After I saw the new Brad PItt film, World War Z, I went to the web and read a dozen reviews. I wanted to see if anyone was impressed with the movie’s subtle but profound pro-science theme. Nope. Special effects, pacing, Brad Pitt’s acting…no one felt the film had an underlying theme worth noting. Which, to me, makes the film even more impressive, because the theme is there for us in plain sight. A summer blockbuster, popcorn entertainment, that delivered a message directly into the subconscious. Nice.
Major spoiler alert. Go see the movie. It’s scary. It’s fun. Come back and read this. Also, I liked the book too. I just don’t care to compare book to movie.
1. At the crux of World War Z is a comment about how science works that is both creative and true. The portrayal of scientists and science in film is a masochistic hobby of mine. Think Jeff Goldblum in Jurassic Park–a fun film certainly, but when Jeff’s character talks about science and chaos theory, I want to jab a pencil in my eye. One of the scientists in World War Z makes a surprisingly cogent speech about science: “Nature is a serial killer. She can’t bear the idea of not getting the credit for her genius, she wants to be caught. So she leaves clues. The trick is not to miss the clues.” [Script is not on line yet, so this is from memory and paraphrased.] This idea is clever and subversive. Pushes aggressively against the “nature as friend” trope we enjoy while sipping lattes, and tell’s it like it is: science is detective work.
2. The brilliant scientist falls on his gun and kills himself accidentally. “Fucking great,” I thought and was pissed off that my new favorite character bit the dust unceremoniously. But… A) American science right now is in the midst of self-destruction, so to speak, funding wise; and B) the scientist’s death is vital because Brad Pittl’s character has to pick up the pieces himself and be the scientist. The initial hypothesis and plan falls apart, and at the climax of the film, Brad puts together the clues that save the day. In the closing voiceover, Citizen science indeed.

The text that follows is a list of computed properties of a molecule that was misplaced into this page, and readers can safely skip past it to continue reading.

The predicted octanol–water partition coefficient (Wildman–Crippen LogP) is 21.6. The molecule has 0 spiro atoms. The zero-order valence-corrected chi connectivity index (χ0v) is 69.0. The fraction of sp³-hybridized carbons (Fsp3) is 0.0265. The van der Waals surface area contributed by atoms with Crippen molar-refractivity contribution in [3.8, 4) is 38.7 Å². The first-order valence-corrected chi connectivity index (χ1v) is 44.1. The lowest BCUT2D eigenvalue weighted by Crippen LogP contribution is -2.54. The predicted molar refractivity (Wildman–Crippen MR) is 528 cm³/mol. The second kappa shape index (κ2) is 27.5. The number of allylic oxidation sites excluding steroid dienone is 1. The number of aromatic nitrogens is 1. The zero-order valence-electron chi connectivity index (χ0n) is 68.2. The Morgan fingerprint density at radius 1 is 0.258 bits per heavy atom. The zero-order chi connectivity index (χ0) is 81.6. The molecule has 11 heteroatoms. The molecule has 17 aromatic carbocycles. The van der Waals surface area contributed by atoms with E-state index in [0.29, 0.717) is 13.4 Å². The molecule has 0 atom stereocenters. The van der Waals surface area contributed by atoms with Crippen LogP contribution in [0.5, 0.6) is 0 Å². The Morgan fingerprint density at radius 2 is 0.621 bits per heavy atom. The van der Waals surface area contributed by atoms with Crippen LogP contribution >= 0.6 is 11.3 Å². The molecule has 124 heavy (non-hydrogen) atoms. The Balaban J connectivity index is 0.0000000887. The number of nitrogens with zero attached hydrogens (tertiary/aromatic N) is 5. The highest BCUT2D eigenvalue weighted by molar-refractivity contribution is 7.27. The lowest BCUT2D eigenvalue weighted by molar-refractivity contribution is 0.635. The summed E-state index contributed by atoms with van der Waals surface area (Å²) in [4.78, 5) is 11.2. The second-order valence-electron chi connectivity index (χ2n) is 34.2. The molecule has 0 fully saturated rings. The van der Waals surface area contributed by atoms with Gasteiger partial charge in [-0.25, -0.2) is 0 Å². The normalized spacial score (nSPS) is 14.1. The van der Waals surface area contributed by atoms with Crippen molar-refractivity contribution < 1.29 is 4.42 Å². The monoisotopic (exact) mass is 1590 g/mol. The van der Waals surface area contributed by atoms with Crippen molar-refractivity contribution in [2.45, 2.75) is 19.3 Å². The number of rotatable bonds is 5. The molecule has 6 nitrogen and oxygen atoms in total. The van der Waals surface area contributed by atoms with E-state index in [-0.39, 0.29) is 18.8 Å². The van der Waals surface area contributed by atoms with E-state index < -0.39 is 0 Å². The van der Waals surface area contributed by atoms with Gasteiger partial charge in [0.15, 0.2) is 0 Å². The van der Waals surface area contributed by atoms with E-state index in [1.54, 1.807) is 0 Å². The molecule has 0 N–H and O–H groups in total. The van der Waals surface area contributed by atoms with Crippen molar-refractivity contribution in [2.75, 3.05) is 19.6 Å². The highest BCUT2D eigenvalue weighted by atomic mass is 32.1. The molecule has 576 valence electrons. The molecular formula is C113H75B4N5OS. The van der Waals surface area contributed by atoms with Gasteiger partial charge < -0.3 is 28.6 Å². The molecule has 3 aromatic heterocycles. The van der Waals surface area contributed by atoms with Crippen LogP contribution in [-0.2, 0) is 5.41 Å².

3. “She disguises her weaknesses as strengths.” This hit me in my gear box — it’s true in cancer. Acute promyelocytic leukemia (APL) used to be the most feared form of acute leukemia due to high bleeding rate. Turned out out that the PML-RARA-driven disease is hugely responsive to all-trans-retinoic acid (vitamin A!!) and the survival rates from a diagnosis of APL approach 100%. (Yeah, we cure people).
4. Beginning montage shows important science stories, e.g. global warming, being drowned out my popular media garbage. We got screwed because we weren’t paying attention to the important stuff.
5. The hope for mankind is found at a WHO lab in England. The WHO staff are dedicated and smart.
6. A notable absence in the film is any reference whatsoever to religion in solving the zombie problem. Why did God let this happen? How will God save us? These questions just don’t come up. A subtle nod to religion comes when a group of refugees singing Islamic prayers at an Israeli border checkpoint attracts zombie’s ire. This made me very uncomfortable at first…the Israeli’s are portrayed as “getting it right,” and the Muslims screw things up?? WTF?? But, listening more carefully, the Israeli “solution,” very high walls, turns into a liability and that strategy fails. And the only “problem” really with the Muslim prayers, it turns out, is simply that they sing them too loudly. Heh. Maybe it’s, “keep the religion volume on low, and we’ll all be fine?”
We talked about telling science stories in our recent #storymaven #IsisVSTomasson web discussion: http://www.youtube.com/watch?v=gcPkwiKnsdg/ As scientists, we need to tell our stories with compelling narratives. (see also: http://www.wired.com/wiredscience/2013/06/wcsj2013-narrative/)
Let’s give credit to Hollywood when they make an entertaining film that has a pro-science heart.